True professionals use actual Stage Tape -- often referred to as "gaff", but it is not necessarily an authentic Gaffer's Tape. Stage Tape is the big brother of Duct Tape in that it utilises a cloth backing and strong adhesive, but to a much greater degree. Look for a high thread count with a tight, fine weave, and good adhesive adherence. For extra strength, select tapes with a thicker backing in the range of 10 mil or better.
Strength: Sticking ability should be very strong, with the best formula being a synthetic rubber adhesive. Typically, a good tape is hard to unwind from its roll when at room temperature because of its stickiness. Examine the adhesive side of the tape. It should be smooth, free from hollows, and the backing should not be very visible through the glue coating. A quality Stage Tape holds well but can still be easily removed, to the point where it may actually be reused the next night!
Coated Tape Backs: If it is to be in wet conditions, get a tape with poly-coated backing. This plastic coating will give extra protection from moisture, and to some extent from direct sunlight deterioration when outside. Poly coating also adds to a tape's durability. We once used just such a quality stage tape to hold an amber gel on a company vehicle's signal light. The lens had been broken by vandals and a replacement was unavailable. That gel and tape were there for over three years!
Thickness: If you need robustness, get a thicker tape. These tapes range from about 6 mil through 14 mil. For quick recognition, realise that for a given length, a roll of thicker tape will have a considerably greater diameter than that of a thinner, lower strength tape. Use thick tape where you need great holding power with no tearing. Be aware of thicker tapes that don't have correspondingly thicker adhesive. The backing will be easier to see through the adhesive side of a tape when there is too thin of a glue coating.
Colours and Sizes: Stage Tapes are available in a very wide variety of colours and also in a matte finish. The latter is usually used as a less expensive alternative to true Gaffer Tape around film, video, and photography sets where stray reflections are a problem. Stage Tape widths are usually 48mm, but 24, 72mm and 100mm are available. Common lengths range from a low of 5 metres up to 50 or 55 metres.
Cable Runs: The wider widths are typically used to tape down carpet edges or are placed on top of cable runs. Instead of using three side-by-side strips of 48mm tape to bridge a group of cables, two strips of 72mm save time and will cost less than three of an equivalent 48mm tape.
Threshold Usage: If the cables must be run across a walkway or doorway and no cable mats are available or they are unsuitable, use a light-coloured tape. This is very important in low-light areas. A better alternative is to employ a specific Threshold Tape. This product has a shiny, metallic-style finish, so it will be easily visible to foot traffic, thus increasing the likelihood that a trip hazard will be seen. This type of tape is also more durable, so it is a better choice for something that will be walked upon.
One could also use fluorescent tape to make the intrusion of cables across a doorway be more visible. Keep its usage to a minimum, though; it costs many times more than either of the tape types just discussed. Perhaps one might use a regular Stage Tape topped with a thin strip of fluorescent.
A product associated with the motion picture industry (hence its name), this is typically the highest quality tape available for performance purposes. It is an 11- to 14-mil, cloth-backed tape with a matte finish, and has a superior rubber adhesive. The best products tear very easily by hand without shredding, and without needing a knife or scissors.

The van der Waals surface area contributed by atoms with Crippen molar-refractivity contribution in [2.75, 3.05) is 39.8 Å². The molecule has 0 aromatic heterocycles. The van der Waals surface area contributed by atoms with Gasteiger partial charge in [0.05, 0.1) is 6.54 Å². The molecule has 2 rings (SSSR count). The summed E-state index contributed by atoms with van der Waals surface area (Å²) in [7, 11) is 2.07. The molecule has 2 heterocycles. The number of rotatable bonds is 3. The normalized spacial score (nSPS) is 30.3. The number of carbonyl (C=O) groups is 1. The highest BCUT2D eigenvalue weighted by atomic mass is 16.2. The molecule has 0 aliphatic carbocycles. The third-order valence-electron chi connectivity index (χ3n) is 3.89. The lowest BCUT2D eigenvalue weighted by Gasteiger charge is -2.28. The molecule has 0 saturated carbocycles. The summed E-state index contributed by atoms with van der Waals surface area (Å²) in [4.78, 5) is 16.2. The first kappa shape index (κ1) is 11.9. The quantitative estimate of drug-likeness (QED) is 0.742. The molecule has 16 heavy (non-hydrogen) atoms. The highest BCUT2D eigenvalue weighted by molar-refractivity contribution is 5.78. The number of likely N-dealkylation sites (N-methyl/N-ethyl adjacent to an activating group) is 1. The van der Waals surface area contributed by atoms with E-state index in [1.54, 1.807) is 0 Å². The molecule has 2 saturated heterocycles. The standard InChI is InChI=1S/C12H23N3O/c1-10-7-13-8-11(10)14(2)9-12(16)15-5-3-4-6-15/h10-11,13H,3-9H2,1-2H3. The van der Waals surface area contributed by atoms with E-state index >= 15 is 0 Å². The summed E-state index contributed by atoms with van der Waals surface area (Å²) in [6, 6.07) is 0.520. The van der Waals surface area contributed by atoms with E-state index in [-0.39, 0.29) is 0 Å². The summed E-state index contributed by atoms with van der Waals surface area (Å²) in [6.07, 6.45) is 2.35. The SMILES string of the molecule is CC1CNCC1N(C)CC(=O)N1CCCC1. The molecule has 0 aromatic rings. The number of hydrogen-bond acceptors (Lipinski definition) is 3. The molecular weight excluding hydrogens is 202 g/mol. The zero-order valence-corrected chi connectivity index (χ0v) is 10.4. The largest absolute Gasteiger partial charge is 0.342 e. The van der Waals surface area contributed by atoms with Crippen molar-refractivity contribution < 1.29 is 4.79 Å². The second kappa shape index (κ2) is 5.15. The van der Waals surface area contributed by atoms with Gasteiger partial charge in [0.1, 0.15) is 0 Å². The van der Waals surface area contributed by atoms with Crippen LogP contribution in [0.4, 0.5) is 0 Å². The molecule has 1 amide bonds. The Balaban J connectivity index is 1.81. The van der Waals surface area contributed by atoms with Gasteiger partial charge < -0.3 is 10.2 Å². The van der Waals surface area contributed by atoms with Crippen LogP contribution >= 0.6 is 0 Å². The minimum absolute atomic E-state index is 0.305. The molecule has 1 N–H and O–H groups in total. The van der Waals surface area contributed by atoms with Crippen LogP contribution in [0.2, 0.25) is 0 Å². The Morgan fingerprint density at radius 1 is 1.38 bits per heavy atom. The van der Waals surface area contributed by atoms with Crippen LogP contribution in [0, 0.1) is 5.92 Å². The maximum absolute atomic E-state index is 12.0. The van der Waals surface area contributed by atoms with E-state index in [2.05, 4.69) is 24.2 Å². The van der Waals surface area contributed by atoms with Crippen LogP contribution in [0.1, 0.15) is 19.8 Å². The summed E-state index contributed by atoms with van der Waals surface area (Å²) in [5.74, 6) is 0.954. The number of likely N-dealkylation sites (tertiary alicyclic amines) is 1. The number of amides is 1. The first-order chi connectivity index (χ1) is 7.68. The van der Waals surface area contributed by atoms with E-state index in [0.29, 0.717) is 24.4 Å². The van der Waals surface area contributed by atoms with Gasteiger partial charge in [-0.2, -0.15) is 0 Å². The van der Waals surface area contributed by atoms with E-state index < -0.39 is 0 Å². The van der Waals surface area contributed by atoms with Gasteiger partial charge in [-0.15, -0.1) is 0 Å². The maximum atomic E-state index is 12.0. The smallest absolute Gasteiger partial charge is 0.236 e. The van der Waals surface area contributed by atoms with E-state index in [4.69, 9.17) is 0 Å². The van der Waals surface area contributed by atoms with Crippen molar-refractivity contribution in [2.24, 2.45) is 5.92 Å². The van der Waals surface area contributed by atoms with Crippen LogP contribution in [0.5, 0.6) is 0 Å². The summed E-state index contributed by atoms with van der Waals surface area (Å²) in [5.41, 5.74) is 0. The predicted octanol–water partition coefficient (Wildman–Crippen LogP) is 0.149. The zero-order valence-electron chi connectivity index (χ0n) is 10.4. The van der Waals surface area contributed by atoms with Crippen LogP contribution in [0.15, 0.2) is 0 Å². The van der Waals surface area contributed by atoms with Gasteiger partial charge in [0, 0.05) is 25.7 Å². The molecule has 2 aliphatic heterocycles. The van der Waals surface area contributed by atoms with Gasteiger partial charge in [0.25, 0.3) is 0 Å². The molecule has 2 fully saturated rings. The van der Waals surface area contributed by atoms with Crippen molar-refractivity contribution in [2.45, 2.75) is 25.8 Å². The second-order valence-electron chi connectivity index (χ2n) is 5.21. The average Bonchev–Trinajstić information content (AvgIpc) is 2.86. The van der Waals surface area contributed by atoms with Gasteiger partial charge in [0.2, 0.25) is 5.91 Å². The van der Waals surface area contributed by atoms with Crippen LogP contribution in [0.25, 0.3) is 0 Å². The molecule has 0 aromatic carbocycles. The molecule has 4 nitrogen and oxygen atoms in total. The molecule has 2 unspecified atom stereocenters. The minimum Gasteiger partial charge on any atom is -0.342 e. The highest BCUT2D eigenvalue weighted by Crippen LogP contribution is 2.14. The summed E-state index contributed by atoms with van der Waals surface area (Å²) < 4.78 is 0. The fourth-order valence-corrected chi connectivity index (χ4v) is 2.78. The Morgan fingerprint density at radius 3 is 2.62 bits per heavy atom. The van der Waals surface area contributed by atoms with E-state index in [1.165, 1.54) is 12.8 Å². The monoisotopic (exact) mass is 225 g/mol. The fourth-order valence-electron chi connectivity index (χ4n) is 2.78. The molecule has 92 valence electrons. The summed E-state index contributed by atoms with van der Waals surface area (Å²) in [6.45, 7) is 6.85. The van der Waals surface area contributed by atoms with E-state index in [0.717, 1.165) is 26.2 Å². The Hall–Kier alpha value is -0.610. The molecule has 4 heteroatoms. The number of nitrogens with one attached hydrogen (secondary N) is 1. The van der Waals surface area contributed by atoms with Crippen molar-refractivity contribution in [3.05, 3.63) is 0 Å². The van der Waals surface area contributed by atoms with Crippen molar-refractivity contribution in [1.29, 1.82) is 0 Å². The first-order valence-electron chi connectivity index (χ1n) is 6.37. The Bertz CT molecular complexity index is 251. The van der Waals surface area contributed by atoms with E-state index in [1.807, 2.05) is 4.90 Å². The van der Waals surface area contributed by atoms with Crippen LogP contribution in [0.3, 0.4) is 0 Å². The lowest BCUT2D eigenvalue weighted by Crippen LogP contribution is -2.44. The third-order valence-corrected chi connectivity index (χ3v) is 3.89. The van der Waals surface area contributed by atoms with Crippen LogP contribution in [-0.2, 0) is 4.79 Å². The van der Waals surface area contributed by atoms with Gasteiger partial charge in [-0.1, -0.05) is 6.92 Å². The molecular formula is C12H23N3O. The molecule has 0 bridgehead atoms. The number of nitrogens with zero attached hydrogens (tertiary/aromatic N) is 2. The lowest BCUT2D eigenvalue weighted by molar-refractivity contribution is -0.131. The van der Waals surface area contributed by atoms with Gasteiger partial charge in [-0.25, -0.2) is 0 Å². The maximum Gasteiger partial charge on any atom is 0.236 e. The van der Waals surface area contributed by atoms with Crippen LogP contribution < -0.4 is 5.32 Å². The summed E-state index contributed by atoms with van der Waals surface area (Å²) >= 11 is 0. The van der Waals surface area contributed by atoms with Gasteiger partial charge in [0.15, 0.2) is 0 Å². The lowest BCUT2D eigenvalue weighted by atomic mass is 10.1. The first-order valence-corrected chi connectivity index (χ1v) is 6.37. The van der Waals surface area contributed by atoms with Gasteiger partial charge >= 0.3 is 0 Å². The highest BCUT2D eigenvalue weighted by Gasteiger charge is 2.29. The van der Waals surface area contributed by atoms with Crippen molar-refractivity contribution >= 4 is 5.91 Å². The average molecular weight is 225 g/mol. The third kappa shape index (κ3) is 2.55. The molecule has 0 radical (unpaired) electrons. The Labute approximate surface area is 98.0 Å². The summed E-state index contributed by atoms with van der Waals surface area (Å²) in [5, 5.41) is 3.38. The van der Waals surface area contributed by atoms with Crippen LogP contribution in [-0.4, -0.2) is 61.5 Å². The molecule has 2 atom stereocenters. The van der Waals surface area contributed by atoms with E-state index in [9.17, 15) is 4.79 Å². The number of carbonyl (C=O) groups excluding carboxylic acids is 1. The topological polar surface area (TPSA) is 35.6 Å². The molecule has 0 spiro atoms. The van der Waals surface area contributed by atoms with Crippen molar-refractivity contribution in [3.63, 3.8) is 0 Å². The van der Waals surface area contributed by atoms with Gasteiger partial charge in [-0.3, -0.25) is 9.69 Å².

Gaffer tape is designed to be removed easily without pulling paint or harming surfaces. No residue remains under most all conditions. However, tape left on for extended periods and/or that has been subjected to temperature extremes can result in some adhesive being left and/or some pulling of surface materials.
Sizes and Colours: Although available in a variety of widths, the preferred seem to be 72mm or 100mm by motion picture crews. However, 48mm should be sufficient on the theatre stage, and widths of 24mm or narrower are also available. Lengths are usually 25 to 55 metres. The most popular colour is black, but the variety of others is wide and includes fluorescent.
Uses: This is the best product for when reflections from the tape back must be kept to a minimum, where strength is a major requirement, and easy removal without surface damage is a required feature. Outdoor usage and high-temperature capability are also common abilities. Some of these tapes can withstand 90 degrees C and higher. Depending on the type, gaffer tape can be left for long periods outside as it repels moisture and can handle UV rays.
Containers and Separators: Try to store tape in a thick plastic or cellophane bag, or better, in a snap-lid plastic container. Adhesives can, and do, dry out, or at a minimum become overly viscous. Insert wax paper sheets between each roll and the sides of the bag or container. The separators will prevent the edges of rolls from sticking to one another over time. If left long enough, such unseparated tape might need a pry bar to get apart if the tape uses a high quality adhesive.
Silicone Lubricant: Even waxed paper separators can still stick to tape left too long in containers. As such, for long-term storage, it is suggested that you apply a light coating of silicone lubricant on the waxed paper. A stage lighting level of silicone spray is available from us, but a lighter-duty commercial version may be found at some hardware or automotive stores. The light-duty one should be fine for this purpose.
Do not overuse the silicone. Put a dab on the wax paper and distribute it with a cloth or paper towel. Use too much and it will get on to the back of the tape making it too slippery to grip, and thus, to tear off.
Light Ageing: Keep fluorescent and Glow Tapes in opaque boxes. Light, especially that from the sun, will reduce the life of fluorescent tape, and possibly some glow-tape coatings. When this happens, light emissions will be lower in intensity, and in the case of cheap Glow Tapes, may eventually reduce the length of usable glow-time after a charge.
Simple Methods to have your Tape